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  (Source: digitaltrends.com)
Tennessee lawmakers have passed a measure backed by the RIAA that could ban the sharing of Netflix passwords

For years, the recording industry has attempted to save itself by combating illegal downloading of music and movies in an effort to increase CD and DVD sales. It's no secret that subscription services like Netflix are a thorn in their sides, offering movie rentals for one low monthly price. But now, the Recording Industry Association of America (RIAA) and the U.S. state of Tennessee are taking these efforts to revive DVD sales to a whole new level by proposing a new law that could ban the sharing of Netflix passwords.

Netflix is an on-demand video streaming and video rental-by-mail company that launched its subscription service in 1999. The user base grew quickly, reporting 23.6 million subscribers worldwide this year. In addition, Netflix has Hollywood executives shaking in their boots, and even pushed Blockbuster into bankruptcy.

While Netflix continues to grow as far as audience and content goes, the movie rental and streaming giant may encounter some problems in the state of Tennessee. Tennessee lawmakers have passed a new bill that would make it illegal to share passwords for Netflix, Rhapsody or other similar services amongst friends. 

The bill is awaiting the governor's approval, and if passed, could put sharers of Netflix accounts in jail. According to one report, stealing $500 or less of entertainment would be a misdemeanor, and would land a person in jail for up to one year with a $2,500 fine.

The RIAA is backing Tennessee's bill in an effort to stop hackers who sell passwords, and say that Netflix password pooling falls into that category. Bill Ramsey, a Nashville lawyer, noted that those who share subscriptions within the same household would not likely be apart of the ban, as small-scale violations like that would be difficult to identify. But when one password exceeds about 10 people, that's when "a prosecutor might look and say, 'Hey, you knew it was stealing.'"

This definitely isn't the RIAA's first attempt to get its share. After battling filesharing service LimeWire in federal court over copyright infringement claims, the RIAA won $105 million, and many doubted its intent to share with recording artists, who were supposedly the ones to benefit from the case. According to a report released a couple weeks ago, the RIAA may distribute some of the settlement money to artists, and while it may pocket a large sum of the loot, it never said it would give artists nothing at all.

But many agree that this new measure is wandering into the zone of ridiculousness, and are wondering where the RIAA will draw the line. What about lending a friend a CD? Or a DVD box set? When will it be enough?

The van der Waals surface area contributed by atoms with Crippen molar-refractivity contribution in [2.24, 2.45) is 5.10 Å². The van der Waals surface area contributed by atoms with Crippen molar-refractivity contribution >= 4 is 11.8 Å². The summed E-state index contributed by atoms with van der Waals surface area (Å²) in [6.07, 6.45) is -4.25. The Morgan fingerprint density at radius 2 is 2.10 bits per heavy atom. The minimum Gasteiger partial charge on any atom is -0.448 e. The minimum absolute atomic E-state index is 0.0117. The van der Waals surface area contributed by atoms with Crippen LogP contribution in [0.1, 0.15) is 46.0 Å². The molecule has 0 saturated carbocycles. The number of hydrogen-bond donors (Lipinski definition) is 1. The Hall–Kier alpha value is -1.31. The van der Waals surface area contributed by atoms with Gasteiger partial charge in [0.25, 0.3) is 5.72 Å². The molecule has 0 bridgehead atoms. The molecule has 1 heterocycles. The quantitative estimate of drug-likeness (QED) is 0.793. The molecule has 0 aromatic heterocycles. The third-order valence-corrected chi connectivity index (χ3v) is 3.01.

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RE: Er...
By The Raven on 6/2/2011 4:55:57 PM , Rating: 2
I checked the EULA. The bolded is all I could find... but it kind of looks out of place being buried in a paragraph about protecting your identity.
quote:
Account Access; Identity Protection

In order to provide you with ease of access to your account and to help administer the Netflix service, Netflix implements technology that enables us to recognize you as the account holder and provide you with direct access to your account without requiring you to retype any password or other user identification when you revisit the Netflix service. You are responsible for updating and maintaining the truth and accuracy of the information you provide to us relating to your account.

You are also responsible for maintaining the confidentiality of your account and password and for restricting access to your computer or Netflix ready device. If you disclose your password to anyone or share your account and/or devices with other people, you take full responsibility for their actions. Where possible, users of public or shared devices should log out at the completion of each visit. If you sell or return a computer or Netflix ready device, you should logout and/or deactivate the device before doing so. If you fail to log out or deactivate your device, subsequent users may be able to access certain of your account information. To deactivate a device, go to Manage Netflix ready devices and computers.

If you find that you're a victim of identity theft and it involves a Netflix account, you should notify customer service. Then, you should report this instance to all your card issuers, as well as your local law enforcement agency. Also, you should be mindful of any emails requesting that you submit credit card or other account information. These types of emails, also known as phishing emails, can result in identity theft. Always access your sensitive account information by going directly to the Netflix website and not through a hyperlink in an email, even if it looks official. Netflix reserves the right to place any account on hold anytime with or without notification to the member in order to protect itself and its partners from what it believes to be fraudulent activity. Netflix is not obligated to credit or discount a membership for holds placed on the account by either a representative of Netflix or by the automated processes of Netflix.


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